“First and foremost, Gujarat Titans’ bowling line-up is very well balanced. They’ve got some real pace, a bit of bounce and left-arm variety as well. Then you throw Rashid Khan there as well, it’s a pretty good bowling line-up full stop. They attacked us where we expected them to, which was back of length and around the shoulder and head region. Unfortunately, we weren’t quite able to find a way to counter that.” – Brendon McCullum, KKR head coach.

 “I batted 50-odd balls and the most difficult ball (to face) was hitting the deck, where you back your pace and ask the batter to play a good shot… Obviously I’ll back my chances with my bowling attack.” – Hardik Pandya, Gujarat Titans captain, after he made 67 off 49.

Pace is pace yaar. And a pace attack is a pace attack. Nothing in cricket is quite as thrilling as fast bowlers hunting in a pack. Keep it full on off. Maybe get it to shape away too. Then bowl the scorcher that pitches short and is coming into the batter. Top-edge, swirler. Gone. That was Mohammed Shami to Sam Billings.

You’ve got one batter with a short ball he wasn’t expecting. Now get the other one with the ghost of a short ball he is expecting. Except, it’s not the short ball that will take the wicket, it’s the non short-ball that will do it to a batter hanging on the back foot. That’s Shami again, this time to Sunil Narine.

Pace. Fast, fearsome pace. The kind that makes foot movement leaden. Get one back of length, in the channel. Get the batter to poke at it. Get an edge that you hear clearly. Get your captain to review it even if no one else has heard it. Get the wicket. That was Lockie Ferguson, taking out Nitish Rana.


You’re the rookie of the attack. Not even a teenager when IPL started, and only 24 years old now. But you’ve got something about you. Maybe it’s the left-arm angle. Maybe it’s the ability to land a heavy ball. Maybe it’s being able to crank up the pace at time. Maybe it’s a combination of all these. That’s why Gujarat Titans have invested in you. It doesn’t matter that you’ve given up 40 runs each in your previous two games. You’ve got what it takes. And that’s why you bowl one back of length that seams away after pitching on leg, just enough to catch the edge. Just in the right place to take advantage of uncertain footwork, because Shreyas Iyer has also been subjected to a short-ball attack. And boom, you’ve got your first wicket Yash Dayal.

Just like that, Kolkata Knight Riders were 34 for 4 in 6.1 overs, with the Titans’ pacers relentlessly at them.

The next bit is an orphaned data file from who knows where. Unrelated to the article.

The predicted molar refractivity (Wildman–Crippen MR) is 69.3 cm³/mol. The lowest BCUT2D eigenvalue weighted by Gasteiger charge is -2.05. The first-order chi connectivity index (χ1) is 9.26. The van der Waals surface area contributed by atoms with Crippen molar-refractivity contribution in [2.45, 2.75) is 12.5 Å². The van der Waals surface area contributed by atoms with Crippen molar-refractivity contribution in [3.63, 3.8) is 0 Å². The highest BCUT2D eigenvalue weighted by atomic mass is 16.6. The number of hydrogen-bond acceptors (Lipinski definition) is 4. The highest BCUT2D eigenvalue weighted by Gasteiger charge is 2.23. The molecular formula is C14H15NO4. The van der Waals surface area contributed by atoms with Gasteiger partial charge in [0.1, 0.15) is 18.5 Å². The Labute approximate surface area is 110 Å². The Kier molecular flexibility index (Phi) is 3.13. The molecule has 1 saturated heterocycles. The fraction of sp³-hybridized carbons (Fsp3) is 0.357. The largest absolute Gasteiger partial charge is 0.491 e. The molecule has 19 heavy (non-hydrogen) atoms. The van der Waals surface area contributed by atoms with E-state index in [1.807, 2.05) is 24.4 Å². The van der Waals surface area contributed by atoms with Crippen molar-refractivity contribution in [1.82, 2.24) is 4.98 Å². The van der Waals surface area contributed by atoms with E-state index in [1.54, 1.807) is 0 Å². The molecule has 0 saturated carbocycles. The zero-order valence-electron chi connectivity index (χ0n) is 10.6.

That was only the first half of the match. It has to be, when the opposition has an Andre Russell up its sleeve. And in these days of highly sophisticated match-ups and analytics, there isn’t a team that would send Dre Russ in at this stage, not when they have the option of still having frontline batters in the middle.

The Russell gambit comes into play in over 13. It’s Dayal again. There’s Rinku Singh to get through first, but you sense that is a wicket that’s coming because the run-rate has been kept tight. The batters have to manufacture runs, and when you try to do that against a bowling attack that’s keeping it tight, there’s a good chance you get out.

Rinku goes, Dre Russ arrives. Bouncer – one good enough that Russell has to duck under it. Another bouncer. Also good enough to get the better of Russell, but it’s gone down as four runs because there’s a top edge that’s flown over the keeper. The best bouncer of the lot. Spitting up at Russell who barely has time to get hands up. It’s a proper, proper fast bowler’s wicket. Great batter, caught fending, the ball flying to fine leg. Whatever happens to Dayal’s career from here on, he’ll always have this three-ball sequence to Andre Russell in his CV.

Except, he won’t. Not quite. A millimetre, maybe two over the line, and Russell gets a reprieve. That’s the window he needs, and he begins to tee off.

Who survives after giving Dre Russ a second chance? Gujarat Titans, that’s who.

It’s not all pace-driven of course. It can never be when there’s a Rashid Khan bowling, and he does what he needs to, yanking the match back into a territory that still puts the Titans with their noses ahead. The only danger is a Russell blast. Enter the final prong in the pace attack: Alzarri Joseph. He’s more familiar to Russell than most, and he’s got 18 to defend in the final over. Russell doesn’t think of it as 18, he thinks of it as three balls he has to connect, and immediately connects the first one.

Joseph goes back to the tried and tested short of length plan to Russell and nails it, under the most extreme pressure. It doesn’t get more heated than bowling to a rampaging Russell, but Joseph does it. And then he needs help from his fast bowling mate to complete it, as Ferguson moves across the field with the same speed at which he bowls, to hold on to the catch that decisively swings the match for one last time.

The Gujarat Titans have captain fantastic in Hardik Pandya, a future India captain in Shubman Gill, the MVP in T20 cricket in Rashid Khan, but the pace attack is the pace attack yaar.


-Saurabh Somani